When the nembutsu teaching became prohibited and Honen was exiled to Shikoku in 1207, Shinran was exiled to Kokubu ‘•{ in Echigo Province (the present-day Niigata Prefecture) where he married Eshin-ni œ¨M“ò (according to a new theory, he had already married in Kyoto). He was pardoned in 1211 but, having heard of the death of Honen, he stayed on and, in 1214, left Echigo and went to Hitachi í—¤ Province (present-day Ibaraki Prefecture). While there, he propagated the teaching of the nembutsu based on Amida's power (tariki) and began to compile his magnum opus, the Kyogyoshinsho (Teaching, Practice, Faith and Enlightenment), which he finished after he returned to Kyoto at about the age of 62. Shinran's literary activity continued until near the end of his life at the age of 90. Emperor Meiji gave him the posthumous name and title, Kenshin Daishi Œ©^‘åŽt.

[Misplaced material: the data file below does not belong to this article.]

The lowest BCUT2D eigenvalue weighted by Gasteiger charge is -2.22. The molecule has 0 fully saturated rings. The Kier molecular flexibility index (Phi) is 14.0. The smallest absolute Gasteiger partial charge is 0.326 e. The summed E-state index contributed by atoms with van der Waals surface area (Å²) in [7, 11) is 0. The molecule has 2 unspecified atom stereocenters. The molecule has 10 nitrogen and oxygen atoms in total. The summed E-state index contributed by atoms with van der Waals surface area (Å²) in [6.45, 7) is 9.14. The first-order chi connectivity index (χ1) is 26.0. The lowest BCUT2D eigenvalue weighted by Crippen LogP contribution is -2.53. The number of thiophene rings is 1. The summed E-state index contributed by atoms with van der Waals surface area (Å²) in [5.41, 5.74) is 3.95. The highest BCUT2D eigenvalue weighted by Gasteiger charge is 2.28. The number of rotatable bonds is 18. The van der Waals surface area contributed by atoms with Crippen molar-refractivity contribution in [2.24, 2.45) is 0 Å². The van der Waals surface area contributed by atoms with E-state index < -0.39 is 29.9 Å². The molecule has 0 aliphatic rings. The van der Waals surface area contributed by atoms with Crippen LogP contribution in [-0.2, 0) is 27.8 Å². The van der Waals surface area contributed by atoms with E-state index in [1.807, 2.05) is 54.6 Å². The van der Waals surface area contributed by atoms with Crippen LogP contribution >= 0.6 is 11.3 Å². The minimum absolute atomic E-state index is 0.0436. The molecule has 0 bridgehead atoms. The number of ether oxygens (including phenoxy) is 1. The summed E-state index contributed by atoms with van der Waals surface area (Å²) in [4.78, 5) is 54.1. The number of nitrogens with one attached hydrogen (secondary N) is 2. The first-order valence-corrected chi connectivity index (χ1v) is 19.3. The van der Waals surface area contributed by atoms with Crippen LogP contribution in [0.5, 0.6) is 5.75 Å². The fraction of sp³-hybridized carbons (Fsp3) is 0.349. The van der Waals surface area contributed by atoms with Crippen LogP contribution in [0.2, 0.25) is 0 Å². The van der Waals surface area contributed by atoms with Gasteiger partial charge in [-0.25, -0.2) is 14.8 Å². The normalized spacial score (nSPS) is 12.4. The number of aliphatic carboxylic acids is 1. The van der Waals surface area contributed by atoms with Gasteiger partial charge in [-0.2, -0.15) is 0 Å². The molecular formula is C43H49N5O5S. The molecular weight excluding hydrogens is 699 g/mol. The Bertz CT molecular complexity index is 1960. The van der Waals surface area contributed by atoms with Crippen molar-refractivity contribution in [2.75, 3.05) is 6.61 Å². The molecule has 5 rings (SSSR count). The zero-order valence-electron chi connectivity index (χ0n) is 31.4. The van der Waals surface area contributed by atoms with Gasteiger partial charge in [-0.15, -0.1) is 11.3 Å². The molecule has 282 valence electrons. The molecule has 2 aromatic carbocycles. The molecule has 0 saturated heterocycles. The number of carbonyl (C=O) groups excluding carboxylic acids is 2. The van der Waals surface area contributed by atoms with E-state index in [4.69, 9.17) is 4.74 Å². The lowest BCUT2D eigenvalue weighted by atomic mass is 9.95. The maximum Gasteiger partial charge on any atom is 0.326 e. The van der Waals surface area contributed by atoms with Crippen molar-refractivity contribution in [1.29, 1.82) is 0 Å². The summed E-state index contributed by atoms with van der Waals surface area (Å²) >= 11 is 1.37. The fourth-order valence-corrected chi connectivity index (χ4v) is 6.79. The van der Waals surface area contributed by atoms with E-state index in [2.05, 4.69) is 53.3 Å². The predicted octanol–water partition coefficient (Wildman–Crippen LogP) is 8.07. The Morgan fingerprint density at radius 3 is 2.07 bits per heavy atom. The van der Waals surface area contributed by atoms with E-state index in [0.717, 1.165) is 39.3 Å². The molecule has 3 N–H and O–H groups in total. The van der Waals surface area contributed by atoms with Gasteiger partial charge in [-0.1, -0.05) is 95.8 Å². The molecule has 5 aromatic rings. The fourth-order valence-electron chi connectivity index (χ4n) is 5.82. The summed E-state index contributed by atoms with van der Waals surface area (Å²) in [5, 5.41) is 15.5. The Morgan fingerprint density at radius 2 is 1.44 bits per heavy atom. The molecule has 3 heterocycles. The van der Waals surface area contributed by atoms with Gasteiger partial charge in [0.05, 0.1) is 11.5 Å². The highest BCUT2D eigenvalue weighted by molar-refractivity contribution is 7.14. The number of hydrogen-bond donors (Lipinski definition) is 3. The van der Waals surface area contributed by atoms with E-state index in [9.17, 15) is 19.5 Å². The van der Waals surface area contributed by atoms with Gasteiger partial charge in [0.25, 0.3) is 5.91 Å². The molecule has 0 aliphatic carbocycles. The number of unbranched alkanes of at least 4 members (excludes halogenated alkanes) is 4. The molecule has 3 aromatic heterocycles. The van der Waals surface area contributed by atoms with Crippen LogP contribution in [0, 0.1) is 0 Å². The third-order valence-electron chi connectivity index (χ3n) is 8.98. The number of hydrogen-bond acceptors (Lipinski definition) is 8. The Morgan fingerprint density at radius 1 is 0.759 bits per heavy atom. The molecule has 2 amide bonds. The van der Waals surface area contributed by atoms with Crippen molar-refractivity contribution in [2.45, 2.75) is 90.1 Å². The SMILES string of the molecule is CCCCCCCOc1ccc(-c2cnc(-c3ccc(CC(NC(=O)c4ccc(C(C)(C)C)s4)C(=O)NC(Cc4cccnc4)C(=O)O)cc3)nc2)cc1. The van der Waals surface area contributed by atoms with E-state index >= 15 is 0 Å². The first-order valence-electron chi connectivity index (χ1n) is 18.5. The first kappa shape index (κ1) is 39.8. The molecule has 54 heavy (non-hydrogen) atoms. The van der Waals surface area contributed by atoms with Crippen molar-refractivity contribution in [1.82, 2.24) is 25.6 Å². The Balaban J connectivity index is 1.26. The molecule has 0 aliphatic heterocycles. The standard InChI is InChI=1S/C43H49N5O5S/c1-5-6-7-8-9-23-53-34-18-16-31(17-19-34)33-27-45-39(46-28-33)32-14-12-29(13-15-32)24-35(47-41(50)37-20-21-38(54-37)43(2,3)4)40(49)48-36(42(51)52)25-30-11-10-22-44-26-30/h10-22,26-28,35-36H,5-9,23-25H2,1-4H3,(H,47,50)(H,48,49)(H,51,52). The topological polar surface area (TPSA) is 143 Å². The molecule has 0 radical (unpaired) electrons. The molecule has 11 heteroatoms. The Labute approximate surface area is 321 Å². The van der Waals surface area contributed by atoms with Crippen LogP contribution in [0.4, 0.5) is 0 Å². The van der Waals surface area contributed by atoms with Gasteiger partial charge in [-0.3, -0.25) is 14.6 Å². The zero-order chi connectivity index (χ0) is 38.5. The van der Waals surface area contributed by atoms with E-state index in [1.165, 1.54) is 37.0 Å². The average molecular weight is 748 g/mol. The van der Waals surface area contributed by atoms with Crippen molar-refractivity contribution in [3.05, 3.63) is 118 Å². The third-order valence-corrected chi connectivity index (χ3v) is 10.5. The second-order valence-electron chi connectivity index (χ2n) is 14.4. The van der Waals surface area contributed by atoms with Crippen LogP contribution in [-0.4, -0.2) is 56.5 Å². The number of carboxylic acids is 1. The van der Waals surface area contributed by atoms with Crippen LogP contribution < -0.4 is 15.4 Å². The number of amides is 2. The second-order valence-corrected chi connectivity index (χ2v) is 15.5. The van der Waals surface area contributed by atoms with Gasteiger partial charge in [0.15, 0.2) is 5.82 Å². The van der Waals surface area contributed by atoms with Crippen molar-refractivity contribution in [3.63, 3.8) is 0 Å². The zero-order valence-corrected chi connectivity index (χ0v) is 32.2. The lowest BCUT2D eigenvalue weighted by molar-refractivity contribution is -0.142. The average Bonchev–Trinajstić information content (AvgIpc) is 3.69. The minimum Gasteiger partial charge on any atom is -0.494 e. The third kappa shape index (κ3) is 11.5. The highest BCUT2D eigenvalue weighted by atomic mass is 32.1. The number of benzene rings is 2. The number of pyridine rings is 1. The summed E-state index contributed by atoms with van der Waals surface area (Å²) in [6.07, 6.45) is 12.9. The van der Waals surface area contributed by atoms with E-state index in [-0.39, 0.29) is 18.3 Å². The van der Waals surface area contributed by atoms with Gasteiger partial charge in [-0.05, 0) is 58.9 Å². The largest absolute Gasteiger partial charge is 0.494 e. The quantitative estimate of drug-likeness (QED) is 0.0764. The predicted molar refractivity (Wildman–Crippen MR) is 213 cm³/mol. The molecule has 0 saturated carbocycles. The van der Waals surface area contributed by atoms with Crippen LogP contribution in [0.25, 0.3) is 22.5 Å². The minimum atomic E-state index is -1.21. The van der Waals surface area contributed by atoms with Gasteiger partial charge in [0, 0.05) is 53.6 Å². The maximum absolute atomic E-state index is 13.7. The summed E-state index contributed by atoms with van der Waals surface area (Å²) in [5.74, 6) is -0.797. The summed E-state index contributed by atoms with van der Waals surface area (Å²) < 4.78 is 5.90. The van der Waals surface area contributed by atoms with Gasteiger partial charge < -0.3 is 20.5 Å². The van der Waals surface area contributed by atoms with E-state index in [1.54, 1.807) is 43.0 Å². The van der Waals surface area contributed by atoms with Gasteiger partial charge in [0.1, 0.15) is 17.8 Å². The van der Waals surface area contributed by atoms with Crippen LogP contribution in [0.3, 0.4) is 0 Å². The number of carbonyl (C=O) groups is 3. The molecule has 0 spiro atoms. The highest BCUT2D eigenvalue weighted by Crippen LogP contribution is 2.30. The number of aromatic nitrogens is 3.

When Shinran was exiled at the age of 35, he was deprived of his priesthood and given a layman's name, Fujii Yoshizane “¡ˆä‘PM. Aware of the fact that he was no longer a priest or a layman, he called himself 'Gutoku Shinran' ‹ð“Ðeêa (Ignorant stubble-haired Shinran). Having no monastic precepts to abide by, he married and became the father of one son or two sons and five daughters. He led his life as a hijiri, or Pure Land saint, and remained in obscurity in the clerical world. He did not have a temple of his own and his gatherings generally took place at laymen's houses or gathering places (dojo “¹ê). His insight and scholarship, however, found their expression in his Kyogyoshinsho and other works, which have immortalized his name as a great systematizer of the Pure Land doctrine and a renovator of Buddhism as a whole. Shinran had no intention of founding a new sect or school but a Sangha began to be formed after his death which, in time, became the largest Pure Land denomination, notably through the great effort of the eighth abbot Rennyo ˜@”@ (1415-1499). Today, the Nishi Honganji, the largest of all the subschools of Jodoshin, has more than ten thousand temples in Japan and abroad, and the second largest, the Higashi Honganji, has nearly the same number of affiliated temples.